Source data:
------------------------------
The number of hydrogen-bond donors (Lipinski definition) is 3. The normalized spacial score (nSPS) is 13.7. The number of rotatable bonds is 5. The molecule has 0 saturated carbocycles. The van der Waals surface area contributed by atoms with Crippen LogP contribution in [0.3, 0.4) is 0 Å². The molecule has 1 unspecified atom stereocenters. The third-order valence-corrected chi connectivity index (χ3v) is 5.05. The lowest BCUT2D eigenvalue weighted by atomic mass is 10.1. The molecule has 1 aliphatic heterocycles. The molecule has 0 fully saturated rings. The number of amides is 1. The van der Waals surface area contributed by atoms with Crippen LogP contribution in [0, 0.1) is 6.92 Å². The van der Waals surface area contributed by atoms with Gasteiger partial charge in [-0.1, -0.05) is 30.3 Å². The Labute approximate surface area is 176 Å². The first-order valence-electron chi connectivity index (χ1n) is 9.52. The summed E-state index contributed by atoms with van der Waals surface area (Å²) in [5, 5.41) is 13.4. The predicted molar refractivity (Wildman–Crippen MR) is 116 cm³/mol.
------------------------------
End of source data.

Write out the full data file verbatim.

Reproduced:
The number of hydrogen-bond donors (Lipinski definition) is 3. The normalized spacial score (nSPS) is 13.7. The number of rotatable bonds is 5. The molecule has 0 saturated carbocycles. The van der Waals surface area contributed by atoms with Crippen LogP contribution in [0.3, 0.4) is 0 Å². The molecule has 1 unspecified atom stereocenters. The third-order valence-corrected chi connectivity index (χ3v) is 5.05. The lowest BCUT2D eigenvalue weighted by atomic mass is 10.1. The molecule has 1 aliphatic heterocycles. The molecule has 0 fully saturated rings. The number of amides is 1. The van der Waals surface area contributed by atoms with Crippen LogP contribution in [0, 0.1) is 6.92 Å². The van der Waals surface area contributed by atoms with Gasteiger partial charge in [-0.1, -0.05) is 30.3 Å². The Labute approximate surface area is 176 Å². The first-order valence-electron chi connectivity index (χ1n) is 9.52. The summed E-state index contributed by atoms with van der Waals surface area (Å²) in [5, 5.41) is 13.4. The predicted molar refractivity (Wildman–Crippen MR) is 116 cm³/mol.